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The End of Affirmative Discrimination

August 2, 2017

The New York Times reported yesterday that the U.S. Justice Department will begin to focus on cases involving college admissions programs that engage in what conservatives call “Affirmative Discrimination.”

Campaigns to achieve “equality  of condition” are endemic to democratic societies. “Equality” and “Rights” are clarion calls of revolutionary forces unleashed during the French Revolution.

Our own Declaration of Independence contains phrases that have been interpreted as consistent with the The French Declaration of the Rights of Man and of the Citizen affirmed by the French National Assembly in 1789. That “Declaration” was a force in revolutionary France that destroyed the ancien regime.

Indeed, we should remember that Thomas Jefferson collaborated with the Marquis de Lafayette in composing the French Declaration.

The philosophical Enlightenment, adorned by such names as John Locke and Jean-Jacques Rousseau have been influential in American history since the 18th century. And though Locke, by some, is perceived as a benign influence, a fierce debate between conservatives and defenders of traditional society and Leftist ideologues has been conducted for centuries.

You can get a sense of the intensity, and consequences, of this debate from chapters 8 and 9 of my Development of Political Theory.  in those chapters I examine the principles of Locke and Rousseau and conclude that Rousseau is what we may call a “totalitarian democrat.”

Totalitarianism revealed its very ugly face in Marxism, Maoism and Fascism, totalitarian movements that physically destroyed Western European order in the 20th century, so the debate over “Affirmative Discrimination,” seen in context, touches on very serious issues of order and disorder.

President Lyndon Johnson, when he made “affirmative action” government policy, represented the worst features of intolerance toward divisions between rich and poor, aristocrats and democrats, that are embedded in the structure of democracies. We Americans were spared domestic civil wars like those that afflicted Western Europe, but our battles are still waged and erupt occasionally in debates concerning equality and rights.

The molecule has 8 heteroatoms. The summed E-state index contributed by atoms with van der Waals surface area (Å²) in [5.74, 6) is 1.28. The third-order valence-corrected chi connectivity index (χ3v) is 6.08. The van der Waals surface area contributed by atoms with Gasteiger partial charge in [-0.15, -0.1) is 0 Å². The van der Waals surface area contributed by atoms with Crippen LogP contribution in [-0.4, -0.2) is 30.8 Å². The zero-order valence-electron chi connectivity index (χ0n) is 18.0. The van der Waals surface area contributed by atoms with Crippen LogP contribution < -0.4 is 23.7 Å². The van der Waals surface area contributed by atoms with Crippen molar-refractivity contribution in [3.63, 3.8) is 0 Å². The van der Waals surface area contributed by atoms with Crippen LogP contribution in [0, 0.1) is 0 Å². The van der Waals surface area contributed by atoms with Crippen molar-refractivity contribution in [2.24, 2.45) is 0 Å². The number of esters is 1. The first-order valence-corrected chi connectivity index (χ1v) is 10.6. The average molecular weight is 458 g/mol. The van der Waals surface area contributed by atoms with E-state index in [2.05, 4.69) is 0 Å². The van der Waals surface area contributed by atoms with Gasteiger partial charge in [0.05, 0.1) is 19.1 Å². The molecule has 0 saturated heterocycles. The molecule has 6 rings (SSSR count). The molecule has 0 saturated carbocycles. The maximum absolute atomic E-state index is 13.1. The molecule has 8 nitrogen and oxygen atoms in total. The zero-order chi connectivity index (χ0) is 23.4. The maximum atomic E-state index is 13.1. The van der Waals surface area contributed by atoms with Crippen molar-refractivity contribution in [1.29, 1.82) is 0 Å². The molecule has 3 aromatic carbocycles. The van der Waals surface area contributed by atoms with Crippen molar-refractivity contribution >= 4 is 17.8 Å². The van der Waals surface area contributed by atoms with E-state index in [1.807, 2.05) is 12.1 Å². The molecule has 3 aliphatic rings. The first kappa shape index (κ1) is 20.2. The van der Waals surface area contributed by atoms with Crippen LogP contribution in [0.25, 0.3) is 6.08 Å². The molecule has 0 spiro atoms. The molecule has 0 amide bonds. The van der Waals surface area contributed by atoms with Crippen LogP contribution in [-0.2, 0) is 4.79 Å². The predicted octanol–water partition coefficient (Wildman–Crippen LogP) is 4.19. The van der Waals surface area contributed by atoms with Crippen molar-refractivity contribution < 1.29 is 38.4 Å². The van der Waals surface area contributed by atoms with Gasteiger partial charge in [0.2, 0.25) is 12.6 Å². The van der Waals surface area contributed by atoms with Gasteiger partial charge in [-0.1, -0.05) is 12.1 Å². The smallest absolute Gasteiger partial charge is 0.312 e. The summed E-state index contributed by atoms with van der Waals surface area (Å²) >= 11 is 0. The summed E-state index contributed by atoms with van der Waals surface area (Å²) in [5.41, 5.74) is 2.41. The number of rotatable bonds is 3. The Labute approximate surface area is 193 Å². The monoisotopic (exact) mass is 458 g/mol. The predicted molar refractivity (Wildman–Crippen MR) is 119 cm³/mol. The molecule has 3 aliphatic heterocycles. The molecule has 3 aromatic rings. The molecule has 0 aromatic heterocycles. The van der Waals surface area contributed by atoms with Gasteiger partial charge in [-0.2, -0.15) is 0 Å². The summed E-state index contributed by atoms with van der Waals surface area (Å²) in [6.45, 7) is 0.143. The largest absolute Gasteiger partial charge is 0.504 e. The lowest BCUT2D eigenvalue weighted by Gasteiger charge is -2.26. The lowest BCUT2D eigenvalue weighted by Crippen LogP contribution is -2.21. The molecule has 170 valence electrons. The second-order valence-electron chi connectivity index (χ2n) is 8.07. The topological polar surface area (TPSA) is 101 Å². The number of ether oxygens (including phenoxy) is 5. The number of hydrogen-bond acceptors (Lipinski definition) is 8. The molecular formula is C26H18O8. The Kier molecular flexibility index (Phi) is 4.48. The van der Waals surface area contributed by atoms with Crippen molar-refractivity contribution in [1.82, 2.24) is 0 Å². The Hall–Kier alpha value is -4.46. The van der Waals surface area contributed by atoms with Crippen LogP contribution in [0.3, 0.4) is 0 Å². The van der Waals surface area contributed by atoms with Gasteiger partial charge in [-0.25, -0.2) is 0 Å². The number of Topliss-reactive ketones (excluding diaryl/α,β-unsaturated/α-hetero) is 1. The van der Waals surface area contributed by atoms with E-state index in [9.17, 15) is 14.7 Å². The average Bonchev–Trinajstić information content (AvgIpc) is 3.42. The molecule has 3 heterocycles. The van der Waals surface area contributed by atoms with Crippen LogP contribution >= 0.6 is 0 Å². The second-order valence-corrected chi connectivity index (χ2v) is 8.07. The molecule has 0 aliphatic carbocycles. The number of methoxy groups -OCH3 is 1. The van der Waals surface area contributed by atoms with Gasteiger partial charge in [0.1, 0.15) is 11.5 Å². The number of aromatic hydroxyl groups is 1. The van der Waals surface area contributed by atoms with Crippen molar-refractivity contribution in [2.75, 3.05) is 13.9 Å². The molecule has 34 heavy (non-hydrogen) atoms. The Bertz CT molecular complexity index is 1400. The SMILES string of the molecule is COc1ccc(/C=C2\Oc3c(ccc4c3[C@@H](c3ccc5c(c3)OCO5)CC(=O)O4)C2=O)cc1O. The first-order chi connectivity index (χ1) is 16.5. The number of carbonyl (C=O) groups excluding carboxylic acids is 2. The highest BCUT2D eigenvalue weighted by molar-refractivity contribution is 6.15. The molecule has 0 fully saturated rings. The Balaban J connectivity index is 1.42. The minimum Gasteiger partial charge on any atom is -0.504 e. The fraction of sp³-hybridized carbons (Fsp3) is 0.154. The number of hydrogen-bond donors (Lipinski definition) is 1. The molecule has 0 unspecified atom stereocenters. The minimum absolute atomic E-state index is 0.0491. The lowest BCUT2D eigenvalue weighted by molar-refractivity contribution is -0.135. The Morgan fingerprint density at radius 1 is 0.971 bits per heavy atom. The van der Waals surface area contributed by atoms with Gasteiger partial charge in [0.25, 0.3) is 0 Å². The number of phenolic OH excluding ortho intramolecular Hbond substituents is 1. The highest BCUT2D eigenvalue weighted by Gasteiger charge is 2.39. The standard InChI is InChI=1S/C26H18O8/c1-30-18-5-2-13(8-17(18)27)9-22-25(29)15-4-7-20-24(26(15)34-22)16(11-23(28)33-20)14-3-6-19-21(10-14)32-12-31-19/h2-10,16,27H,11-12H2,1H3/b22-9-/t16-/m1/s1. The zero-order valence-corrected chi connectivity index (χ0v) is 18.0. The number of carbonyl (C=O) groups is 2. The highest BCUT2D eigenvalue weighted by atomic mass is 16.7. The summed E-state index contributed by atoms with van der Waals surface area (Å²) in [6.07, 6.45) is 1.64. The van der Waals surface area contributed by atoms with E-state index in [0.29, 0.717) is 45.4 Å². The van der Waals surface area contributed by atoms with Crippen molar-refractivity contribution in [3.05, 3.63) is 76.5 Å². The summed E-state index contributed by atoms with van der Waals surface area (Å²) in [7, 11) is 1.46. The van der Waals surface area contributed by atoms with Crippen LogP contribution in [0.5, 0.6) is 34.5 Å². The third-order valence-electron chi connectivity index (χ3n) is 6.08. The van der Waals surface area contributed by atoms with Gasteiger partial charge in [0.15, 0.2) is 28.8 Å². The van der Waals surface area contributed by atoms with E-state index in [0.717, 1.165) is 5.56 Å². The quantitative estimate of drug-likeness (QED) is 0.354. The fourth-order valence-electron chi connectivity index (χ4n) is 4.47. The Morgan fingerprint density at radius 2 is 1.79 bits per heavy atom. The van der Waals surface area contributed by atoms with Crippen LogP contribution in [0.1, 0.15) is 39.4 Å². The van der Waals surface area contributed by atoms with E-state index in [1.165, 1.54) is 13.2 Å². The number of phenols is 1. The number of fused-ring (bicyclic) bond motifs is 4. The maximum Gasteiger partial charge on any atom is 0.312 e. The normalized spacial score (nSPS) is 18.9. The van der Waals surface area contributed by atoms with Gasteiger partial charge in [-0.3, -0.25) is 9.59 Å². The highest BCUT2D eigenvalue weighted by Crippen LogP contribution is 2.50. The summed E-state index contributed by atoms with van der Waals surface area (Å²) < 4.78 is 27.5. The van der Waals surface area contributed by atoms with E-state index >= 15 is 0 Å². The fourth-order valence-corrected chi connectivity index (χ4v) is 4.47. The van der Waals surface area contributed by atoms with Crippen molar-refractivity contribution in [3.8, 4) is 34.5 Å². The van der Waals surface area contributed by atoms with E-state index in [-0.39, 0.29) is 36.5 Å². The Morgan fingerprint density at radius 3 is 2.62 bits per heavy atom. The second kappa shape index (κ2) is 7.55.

LBJ introduced “Affirmative Action” to redress inequality of condition by affirming the power of the state to engage in discrimination in order to achieve equality of condition.

African Americans were the first to benefit from this form of discrimination, and later Hispanics became preferred. A 2016 case brought before the Supreme Court in 2016 by  Abigail Fisher raised this issue most recently.

Ms. Fisher complained that she was discriminated against when she applied for admission to the University of Texas-Austin and that violated the Equal Protection Clause of the United States. Mr. Justice Kennedy voted in favor of the University of Texas. That is significant because it is very likely that Mr. Justice Kennedy’s successor will be nominated by President Trump.

Should state institutions favor some races over others?

The actions taken by the Justice Department over the balance of President Trump’s term will raise that issue once again and divide Americans between those who accept injustice against the privileged in order to achieve equality of condition.

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